To make chocolate sauce, place butter, sugar cocoa and 300ml water in a small saucepan and bring to the boil over medium heat, whisking to dissolve. Pour sauce among dishes.

Bake puddings for 25 minutes or until puffed and tops are firm to the touch. Stand for 5 minutes.

Dust the pudding with Dutch cocoa and serve immediately with double cream or vanilla ice-cream.

Masterchef Marion’s recipe is perfect for entree or serve as a tasty lunch with crusty bread and a leafy salad. To make soufflés in advance, cover at the end of the first bake and refrigerate for up to 1 day. To finish them off, preheat oven to 180°C and complete recipe.


Serves 6

Preparation: 50 mins

Cooking: 50 mins

50g butter, melted, plus extra, softened, to grease
375ml (1 ½ cups) milk
50g (1/3 cup) plain flour
5 eggs, separated
150g gruyère, finely grated
¼ cup finely chopped chives
125ml (½ cup) pouring cream
20g ( ¼ cup) finely grated parmesan

You’ll need 6 x 250ml (1-cup) ramekins.

Tomato Salad

500g cherry tomatoes, halved
80ml (1/3 cup) extra virgin olive oil
2 tsp balsamic vinegar
1 lemon, zested


Preheat oven to 180°C. Using a pastry brush, grease ramekins with softened butter, then line the base of each one with a round of baking paper.

Place milk in a small pan and bring almost to the boil over medium heat.

Meanwhile, melt butter in a separate pan over medium heat, then whisk in flour and cook, whisking, for 2 minutes or until thick. Remove pan from heat and gradually whisk in hot milk until smooth and combined. Return pan to medium heat and whisk for a further 2 minutes or until thick and smooth. Remove from heat and whisk in egg yolks, one at a time, until combined. Add gruyère and stir until melted, then stir in chives and 1 tsp salt until combined. Transfer to a large bowl.

Using an electric mixer, whisk egg whites to stiff peaks. Using a large metal spoon, fold one-third of the egg whites into cheese mixture to loosen, then gently fold in remaining egg whites until just combined.

Divide among ramekins, then place in a deep roasting pan. Pour in enough boiling water to reach halfway up the side of the ramekins. Bake on the centre shelf of the oven for 20 minutes or until tops are golden and a skewer inserted into soufflés comes out clean. Cool in pan for 5 minutes (soufflés will deflate).

Meanwhile, line an oven tray with baking paper. Carefully remove soufflés from pan. Using a butter knife, ease the soufflés away from the side of the ramekins, then carefully turn out onto the tray. Peel baking paper from base.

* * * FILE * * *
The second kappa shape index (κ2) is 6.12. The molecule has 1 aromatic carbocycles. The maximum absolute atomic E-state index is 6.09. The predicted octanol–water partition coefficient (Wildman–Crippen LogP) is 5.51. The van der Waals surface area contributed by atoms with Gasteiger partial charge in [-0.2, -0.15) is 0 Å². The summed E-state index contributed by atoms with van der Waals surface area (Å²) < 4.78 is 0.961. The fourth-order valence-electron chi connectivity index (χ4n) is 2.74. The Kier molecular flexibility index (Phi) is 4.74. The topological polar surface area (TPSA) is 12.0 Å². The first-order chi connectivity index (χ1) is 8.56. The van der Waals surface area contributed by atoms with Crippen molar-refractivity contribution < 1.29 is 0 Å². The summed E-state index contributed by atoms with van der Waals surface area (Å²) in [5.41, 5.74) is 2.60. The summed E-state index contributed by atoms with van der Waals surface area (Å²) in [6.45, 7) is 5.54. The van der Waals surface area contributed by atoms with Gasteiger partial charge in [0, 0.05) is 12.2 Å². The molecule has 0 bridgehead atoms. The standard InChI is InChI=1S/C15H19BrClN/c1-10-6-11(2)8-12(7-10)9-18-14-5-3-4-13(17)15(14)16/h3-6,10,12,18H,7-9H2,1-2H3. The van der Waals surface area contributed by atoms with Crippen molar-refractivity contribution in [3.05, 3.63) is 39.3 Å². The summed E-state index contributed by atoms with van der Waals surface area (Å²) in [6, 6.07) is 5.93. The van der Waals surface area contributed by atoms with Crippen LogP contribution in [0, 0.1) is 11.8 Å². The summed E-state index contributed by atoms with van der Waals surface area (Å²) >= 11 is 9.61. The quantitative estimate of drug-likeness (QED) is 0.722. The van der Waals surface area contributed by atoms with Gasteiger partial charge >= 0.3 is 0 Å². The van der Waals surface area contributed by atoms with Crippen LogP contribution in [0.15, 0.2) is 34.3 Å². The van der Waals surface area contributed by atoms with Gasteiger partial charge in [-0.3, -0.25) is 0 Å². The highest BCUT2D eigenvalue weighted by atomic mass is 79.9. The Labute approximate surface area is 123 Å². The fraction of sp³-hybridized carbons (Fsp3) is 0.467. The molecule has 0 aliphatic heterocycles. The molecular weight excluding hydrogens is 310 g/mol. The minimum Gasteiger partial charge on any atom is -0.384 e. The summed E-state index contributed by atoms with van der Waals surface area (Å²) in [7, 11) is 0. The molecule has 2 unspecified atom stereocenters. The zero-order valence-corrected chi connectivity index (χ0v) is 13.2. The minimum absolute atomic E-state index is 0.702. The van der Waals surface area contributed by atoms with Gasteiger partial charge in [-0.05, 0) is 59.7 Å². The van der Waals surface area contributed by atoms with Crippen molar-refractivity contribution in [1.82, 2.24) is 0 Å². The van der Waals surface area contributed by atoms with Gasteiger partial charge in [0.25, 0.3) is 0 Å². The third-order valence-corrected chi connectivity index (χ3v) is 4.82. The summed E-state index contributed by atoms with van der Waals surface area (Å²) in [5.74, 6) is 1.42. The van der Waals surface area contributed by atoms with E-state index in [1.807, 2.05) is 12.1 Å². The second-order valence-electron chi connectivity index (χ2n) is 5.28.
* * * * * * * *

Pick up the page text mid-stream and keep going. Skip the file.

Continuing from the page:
Combine cream and parmesan in a small bowl, then spoon over the top of each soufflé. Bake for 15 minutes or until golden and puffed.

Meanwhile, to make tomato salad, combine tomatoes, oil, vinegar and lemon zest in a bowl, then season with salt and pepper. Set aside.

Divide soufflés among plates, then spoon over tomato salad to serve.

Upside-down pear cake

June 7, 2011

Brrrr!! This pudding will warm you up on a winter evening. You could use apples as well as or instead of pears. Serve with cream!


50g butter
250g brown sugar
3 pears, peeled and sliced into 1/8
200g plain flour
1 tsp baking powder
1/4 tsp bicarbonate of soda
1 tsp ground ginger
2 eggs
200ml buttermilk (or milk)
75ml vegetable oil
1 tsp ground ginger
cream to serve

Preheat oven to 180.

Melt the butter in an OVENPROOF frying pan (approx 24-46cm).

Stir in 12g sugar and cook on a gentle heat for about 5 minutes. Add the pears, saute for a few minutes and then set aside.

Sieve the flour, baking powder, bicarbonate of soda into a bowl. Add the ginger.

In a measuring jug mix the eggs, then add the remaining brown sugar, buttermilk, and oil. Mix well.

Whisk in the dry ingredients until it forms a smooth batter.

Pour the batter over the pears.

Cook in the oven for 30 minutes or until the cake feels firm in the centre.

Cool for five minutes before turning onto a serving plate. (Make sure you don’t pick up the frypan without a cloth holding the handle!)





A winner from Allegra McEvedy – this dish is so tasty and could easily be made without the chicken using vegetable stock for those who prefer. If you don’t have time (or the forethought!) to soak the borlotti beans and marinade the chicken overnight, it still works beautifully using a can of beans and cooking the chicken straight away. Serve with rice or couscous to soak up the delicious sauce.

Serves 4


2 tbsp red wine vinegar
1 tbsp wholegrain mustard
1½ tbsp clear honey
½ teaspoon dried chilli flakes
2 cloves of garlic, chopped
¾ tsp fennel seeds
1 tsp dried oregano
2 bay leaves
3 tsp extra virgin olive oil
500g boneless chicken thighs, cut into large dice
120g dried borlotti beans (or 1 x 400g tin, drained, added at the same point in the recipe)
1 x 400g tin of chopped tomatoes
1 medium leek, thickly sliced and washed well
500ml chicken stock
1 heaped tbsp chopped sage